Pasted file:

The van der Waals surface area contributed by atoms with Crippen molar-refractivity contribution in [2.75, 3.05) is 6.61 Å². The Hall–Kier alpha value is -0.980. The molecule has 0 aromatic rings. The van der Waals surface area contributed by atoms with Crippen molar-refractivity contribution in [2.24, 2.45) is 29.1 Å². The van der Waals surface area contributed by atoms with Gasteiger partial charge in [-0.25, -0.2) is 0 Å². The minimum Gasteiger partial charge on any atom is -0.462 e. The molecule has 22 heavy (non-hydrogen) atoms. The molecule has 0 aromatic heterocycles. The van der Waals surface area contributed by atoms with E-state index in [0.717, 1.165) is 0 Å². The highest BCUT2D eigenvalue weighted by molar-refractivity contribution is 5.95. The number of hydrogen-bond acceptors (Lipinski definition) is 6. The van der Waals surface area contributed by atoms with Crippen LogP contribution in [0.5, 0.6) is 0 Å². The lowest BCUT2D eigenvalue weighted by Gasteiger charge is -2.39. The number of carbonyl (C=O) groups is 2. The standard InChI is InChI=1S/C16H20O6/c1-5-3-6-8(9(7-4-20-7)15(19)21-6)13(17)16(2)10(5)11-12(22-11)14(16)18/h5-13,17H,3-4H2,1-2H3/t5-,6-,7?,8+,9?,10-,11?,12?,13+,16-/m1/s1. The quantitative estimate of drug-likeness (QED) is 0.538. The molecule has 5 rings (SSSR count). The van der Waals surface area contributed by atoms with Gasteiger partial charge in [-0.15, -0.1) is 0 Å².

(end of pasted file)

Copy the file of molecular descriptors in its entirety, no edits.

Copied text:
The van der Waals surface area contributed by atoms with Crippen molar-refractivity contribution in [2.75, 3.05) is 6.61 Å². The Hall–Kier alpha value is -0.980. The molecule has 0 aromatic rings. The van der Waals surface area contributed by atoms with Crippen molar-refractivity contribution in [2.24, 2.45) is 29.1 Å². The van der Waals surface area contributed by atoms with Gasteiger partial charge in [-0.25, -0.2) is 0 Å². The minimum Gasteiger partial charge on any atom is -0.462 e. The molecule has 22 heavy (non-hydrogen) atoms. The molecule has 0 aromatic heterocycles. The van der Waals surface area contributed by atoms with E-state index in [0.717, 1.165) is 0 Å². The highest BCUT2D eigenvalue weighted by molar-refractivity contribution is 5.95. The number of hydrogen-bond acceptors (Lipinski definition) is 6. The van der Waals surface area contributed by atoms with Crippen LogP contribution in [0.5, 0.6) is 0 Å². The lowest BCUT2D eigenvalue weighted by Gasteiger charge is -2.39. The number of carbonyl (C=O) groups is 2. The standard InChI is InChI=1S/C16H20O6/c1-5-3-6-8(9(7-4-20-7)15(19)21-6)13(17)16(2)10(5)11-12(22-11)14(16)18/h5-13,17H,3-4H2,1-2H3/t5-,6-,7?,8+,9?,10-,11?,12?,13+,16-/m1/s1. The quantitative estimate of drug-likeness (QED) is 0.538. The molecule has 5 rings (SSSR count). The van der Waals surface area contributed by atoms with Gasteiger partial charge in [-0.15, -0.1) is 0 Å².